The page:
Iron supplementation for runners is not new topic. But there are many misconceptions about it, which makes it difficult to get the facts straight. So let’s clear up some things here.
What is Iron?
Iron is a mineral found naturally in the human body, but its absorption depends on several factors such as age, gender and other health conditions like diabetes or heart disease. Iron deficiency is common among children and pregnant women. Iron deficiency can cause fatigue, weakness, loss of appetite, hair loss and muscle cramps. If left untreated it may lead to anemia (low red blood cell count) which can result in death.
The main problem with iron deficiency is that it causes a reduction in physical performance such as strength, speed and power. There have been studies showing that iron deficiency increases the risk of developing osteoporosis later in life.
How Does Iron Affect My Performance?
In general, iron deficiency decreases your ability to train hard because you will need more time to recover from training sessions. When you do train harder, you’ll suffer from fatigue and lack of energy. You won’t be able to perform at your best level.
If you are elite athlete and can’t perform at your best level, that could mean not getting a contract extension or even losing your place on the team.
If you are a runner and you are passing on races, how is your competition going to know you are a tough competitor?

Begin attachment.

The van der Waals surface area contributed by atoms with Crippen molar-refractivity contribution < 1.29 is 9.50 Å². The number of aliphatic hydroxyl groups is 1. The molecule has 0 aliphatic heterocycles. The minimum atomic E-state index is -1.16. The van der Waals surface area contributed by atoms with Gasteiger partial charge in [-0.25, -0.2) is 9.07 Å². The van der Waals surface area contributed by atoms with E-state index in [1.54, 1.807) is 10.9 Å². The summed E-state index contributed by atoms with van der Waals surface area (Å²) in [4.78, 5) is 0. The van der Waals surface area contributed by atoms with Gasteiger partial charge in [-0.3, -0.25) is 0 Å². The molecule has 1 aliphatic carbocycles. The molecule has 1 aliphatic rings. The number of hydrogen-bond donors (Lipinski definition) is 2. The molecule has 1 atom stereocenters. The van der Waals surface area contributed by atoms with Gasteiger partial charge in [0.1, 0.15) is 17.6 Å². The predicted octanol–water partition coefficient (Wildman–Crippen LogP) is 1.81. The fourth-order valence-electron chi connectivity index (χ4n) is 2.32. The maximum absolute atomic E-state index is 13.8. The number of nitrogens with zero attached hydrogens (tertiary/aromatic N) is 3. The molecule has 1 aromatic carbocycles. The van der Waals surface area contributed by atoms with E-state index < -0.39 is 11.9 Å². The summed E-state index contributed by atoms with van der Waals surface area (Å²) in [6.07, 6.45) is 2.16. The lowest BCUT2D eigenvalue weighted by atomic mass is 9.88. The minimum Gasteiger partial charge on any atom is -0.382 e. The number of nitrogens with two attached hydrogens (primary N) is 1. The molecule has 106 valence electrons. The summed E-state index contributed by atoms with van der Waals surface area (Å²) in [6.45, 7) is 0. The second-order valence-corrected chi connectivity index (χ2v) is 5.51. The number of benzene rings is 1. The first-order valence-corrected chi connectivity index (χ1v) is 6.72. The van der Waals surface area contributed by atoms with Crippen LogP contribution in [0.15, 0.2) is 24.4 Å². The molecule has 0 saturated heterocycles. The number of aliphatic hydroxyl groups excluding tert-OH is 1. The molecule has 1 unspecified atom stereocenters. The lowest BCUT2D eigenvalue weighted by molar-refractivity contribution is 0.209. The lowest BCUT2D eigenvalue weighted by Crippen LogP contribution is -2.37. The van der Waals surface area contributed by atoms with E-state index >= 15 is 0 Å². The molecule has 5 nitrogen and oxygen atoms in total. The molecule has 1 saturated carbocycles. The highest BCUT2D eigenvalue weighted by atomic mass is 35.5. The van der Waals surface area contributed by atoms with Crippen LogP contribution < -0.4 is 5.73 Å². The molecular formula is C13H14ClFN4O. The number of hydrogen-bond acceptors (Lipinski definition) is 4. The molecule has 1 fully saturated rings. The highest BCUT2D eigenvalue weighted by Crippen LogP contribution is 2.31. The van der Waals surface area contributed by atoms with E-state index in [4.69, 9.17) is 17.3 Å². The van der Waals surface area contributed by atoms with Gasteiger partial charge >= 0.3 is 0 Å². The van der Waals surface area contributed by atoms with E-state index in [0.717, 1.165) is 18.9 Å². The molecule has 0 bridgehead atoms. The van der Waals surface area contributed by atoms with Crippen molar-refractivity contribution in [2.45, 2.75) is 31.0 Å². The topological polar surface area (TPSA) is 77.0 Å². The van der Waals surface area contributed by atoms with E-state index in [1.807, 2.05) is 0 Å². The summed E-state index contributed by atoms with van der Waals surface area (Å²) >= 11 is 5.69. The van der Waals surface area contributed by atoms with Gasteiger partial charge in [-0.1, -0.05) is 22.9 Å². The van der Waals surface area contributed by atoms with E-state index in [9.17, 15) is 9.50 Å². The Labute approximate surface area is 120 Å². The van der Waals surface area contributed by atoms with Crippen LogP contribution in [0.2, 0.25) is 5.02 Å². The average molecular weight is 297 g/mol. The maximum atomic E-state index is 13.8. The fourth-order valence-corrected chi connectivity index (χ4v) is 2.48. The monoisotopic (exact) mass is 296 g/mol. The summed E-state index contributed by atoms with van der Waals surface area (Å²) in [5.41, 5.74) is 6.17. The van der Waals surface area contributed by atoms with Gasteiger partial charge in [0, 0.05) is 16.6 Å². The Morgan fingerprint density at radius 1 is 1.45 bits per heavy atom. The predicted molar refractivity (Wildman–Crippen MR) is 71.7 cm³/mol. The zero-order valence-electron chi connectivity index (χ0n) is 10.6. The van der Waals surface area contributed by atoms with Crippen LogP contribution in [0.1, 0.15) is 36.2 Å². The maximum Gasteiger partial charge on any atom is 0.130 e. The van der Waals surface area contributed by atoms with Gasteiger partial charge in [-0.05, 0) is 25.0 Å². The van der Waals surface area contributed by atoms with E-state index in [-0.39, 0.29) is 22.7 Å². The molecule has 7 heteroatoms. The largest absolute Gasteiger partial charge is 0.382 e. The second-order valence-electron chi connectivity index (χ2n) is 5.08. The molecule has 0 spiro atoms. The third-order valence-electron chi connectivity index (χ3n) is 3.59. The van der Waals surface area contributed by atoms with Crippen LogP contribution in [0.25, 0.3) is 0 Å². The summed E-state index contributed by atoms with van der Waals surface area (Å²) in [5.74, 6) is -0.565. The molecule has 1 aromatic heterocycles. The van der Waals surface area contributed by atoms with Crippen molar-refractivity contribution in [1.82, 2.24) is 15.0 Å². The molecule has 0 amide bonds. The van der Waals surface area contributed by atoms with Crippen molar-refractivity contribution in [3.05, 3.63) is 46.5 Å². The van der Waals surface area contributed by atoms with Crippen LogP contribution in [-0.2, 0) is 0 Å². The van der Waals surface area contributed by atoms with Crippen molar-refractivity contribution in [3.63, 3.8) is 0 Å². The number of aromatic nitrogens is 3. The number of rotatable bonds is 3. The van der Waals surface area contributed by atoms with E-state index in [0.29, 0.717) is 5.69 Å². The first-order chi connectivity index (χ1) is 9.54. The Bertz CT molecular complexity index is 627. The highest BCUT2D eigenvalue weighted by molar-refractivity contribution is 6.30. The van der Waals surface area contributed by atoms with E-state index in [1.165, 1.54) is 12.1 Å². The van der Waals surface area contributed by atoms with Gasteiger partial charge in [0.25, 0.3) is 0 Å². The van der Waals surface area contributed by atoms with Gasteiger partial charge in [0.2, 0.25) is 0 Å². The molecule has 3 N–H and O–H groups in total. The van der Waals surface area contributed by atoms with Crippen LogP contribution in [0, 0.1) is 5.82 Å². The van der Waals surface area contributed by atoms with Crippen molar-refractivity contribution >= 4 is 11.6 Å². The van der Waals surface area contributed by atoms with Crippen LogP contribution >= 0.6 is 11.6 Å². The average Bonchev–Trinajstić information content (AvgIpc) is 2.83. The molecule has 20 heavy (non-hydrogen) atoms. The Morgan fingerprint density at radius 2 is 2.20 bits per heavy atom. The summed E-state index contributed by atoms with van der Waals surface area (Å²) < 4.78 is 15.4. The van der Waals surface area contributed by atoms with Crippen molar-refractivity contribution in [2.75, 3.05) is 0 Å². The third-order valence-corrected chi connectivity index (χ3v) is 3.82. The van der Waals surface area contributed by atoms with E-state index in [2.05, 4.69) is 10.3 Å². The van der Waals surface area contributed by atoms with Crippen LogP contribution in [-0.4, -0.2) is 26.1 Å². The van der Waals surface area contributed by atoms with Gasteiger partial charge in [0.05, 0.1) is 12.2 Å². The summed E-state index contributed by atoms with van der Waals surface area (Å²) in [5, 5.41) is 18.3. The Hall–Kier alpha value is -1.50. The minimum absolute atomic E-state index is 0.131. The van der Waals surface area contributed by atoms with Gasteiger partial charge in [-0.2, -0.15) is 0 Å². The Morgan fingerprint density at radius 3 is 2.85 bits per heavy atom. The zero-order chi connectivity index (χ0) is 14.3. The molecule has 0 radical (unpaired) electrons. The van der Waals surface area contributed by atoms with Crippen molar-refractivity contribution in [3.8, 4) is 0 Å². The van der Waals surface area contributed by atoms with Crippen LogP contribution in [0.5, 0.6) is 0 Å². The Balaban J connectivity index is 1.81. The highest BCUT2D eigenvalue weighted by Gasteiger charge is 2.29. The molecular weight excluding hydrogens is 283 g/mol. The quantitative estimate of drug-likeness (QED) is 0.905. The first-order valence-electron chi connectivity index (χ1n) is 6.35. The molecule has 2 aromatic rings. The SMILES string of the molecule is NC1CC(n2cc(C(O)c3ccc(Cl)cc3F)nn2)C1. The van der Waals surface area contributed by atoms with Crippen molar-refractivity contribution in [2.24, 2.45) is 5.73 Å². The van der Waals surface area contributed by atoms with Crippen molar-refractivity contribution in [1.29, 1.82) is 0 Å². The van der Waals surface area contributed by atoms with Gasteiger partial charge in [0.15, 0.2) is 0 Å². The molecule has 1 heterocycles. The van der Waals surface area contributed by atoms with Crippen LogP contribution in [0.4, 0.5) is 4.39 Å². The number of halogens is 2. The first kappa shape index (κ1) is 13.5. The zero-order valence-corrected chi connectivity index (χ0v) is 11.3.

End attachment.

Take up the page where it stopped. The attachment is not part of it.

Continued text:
They are simply going to pass you by in the future races.
Getting enough iron is important to maintain a healthy lifestyle and to improve your athletic performance.
How Much Iron Do I Really Need?
The amount of iron needed for runners really depends on the individual and several factors such as their current health status, their diet and the type of training they do.
For most healthy people, the RDA for iron is approximately 10-18mg per day for women and 10-13mg per day for men. But that amount is based on people who have average health. If you are a runner, you will need more than the average person because runners lose more iron through sweat.
How Do I Know If I Am Deficient in Iron?
Since most of your (male and female) runners are probably in their teens or twenties, it is safe to assume that at least one of them has a mild iron deficiency. The signs and symptoms of iron deficiency are:
Headaches or dizziness
Cold hands and feet
What Are the Symptoms of Excess Iron?
The symptoms of excess iron are: Nausea Vomiting Diarrhea Black stool (feces)
How Much Fe Should I Be Consuming?
The recommended intake of iron for adult men and postmenopausal women is 8mg per day. It should be 10mg for premenopausal women. But that amount is based on people who have no health issues. If you are a healthy, active woman runner you will need more than the average person because runners lose more iron through sweat.
How to Get More Iron in Your Diet:
1) Consume animal sources of iron:
Beef Liver (6.4mg per 3oz)
Lamb Liver (5.2mg per 3oz)
Beef (4mg per 3oz)
Clams (2.6mg per 3oz)
Venison (2.4mg per 3oz)
Tongue (2.3mg per 3oz)
Pork (1.8mg per 3oz)
Chicken (1.6mg per 3oz)
2) Consume plant sources of iron: